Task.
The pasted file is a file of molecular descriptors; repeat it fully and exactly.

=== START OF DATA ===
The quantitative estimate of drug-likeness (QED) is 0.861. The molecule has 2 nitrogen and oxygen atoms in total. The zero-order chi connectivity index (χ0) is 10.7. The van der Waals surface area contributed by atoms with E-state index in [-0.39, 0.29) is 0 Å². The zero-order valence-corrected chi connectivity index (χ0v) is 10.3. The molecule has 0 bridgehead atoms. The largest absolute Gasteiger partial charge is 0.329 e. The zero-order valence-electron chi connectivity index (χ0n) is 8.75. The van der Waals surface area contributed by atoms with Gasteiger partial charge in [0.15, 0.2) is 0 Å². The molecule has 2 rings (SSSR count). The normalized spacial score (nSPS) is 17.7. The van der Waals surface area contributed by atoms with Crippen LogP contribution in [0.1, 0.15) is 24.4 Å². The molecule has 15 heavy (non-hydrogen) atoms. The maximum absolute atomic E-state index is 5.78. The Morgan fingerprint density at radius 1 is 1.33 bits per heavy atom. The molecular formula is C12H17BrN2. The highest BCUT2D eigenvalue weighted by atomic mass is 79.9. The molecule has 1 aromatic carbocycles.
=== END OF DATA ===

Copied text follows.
The quantitative estimate of drug-likeness (QED) is 0.861. The molecule has 2 nitrogen and oxygen atoms in total. The zero-order chi connectivity index (χ0) is 10.7. The van der Waals surface area contributed by atoms with E-state index in [-0.39, 0.29) is 0 Å². The zero-order valence-corrected chi connectivity index (χ0v) is 10.3. The molecule has 0 bridgehead atoms. The largest absolute Gasteiger partial charge is 0.329 e. The zero-order valence-electron chi connectivity index (χ0n) is 8.75. The van der Waals surface area contributed by atoms with Gasteiger partial charge in [0.15, 0.2) is 0 Å². The molecule has 2 rings (SSSR count). The normalized spacial score (nSPS) is 17.7. The van der Waals surface area contributed by atoms with Crippen LogP contribution in [0.1, 0.15) is 24.4 Å². The molecule has 15 heavy (non-hydrogen) atoms. The maximum absolute atomic E-state index is 5.78. The Morgan fingerprint density at radius 1 is 1.33 bits per heavy atom. The molecular formula is C12H17BrN2. The highest BCUT2D eigenvalue weighted by atomic mass is 79.9. The molecule has 1 aromatic carbocycles.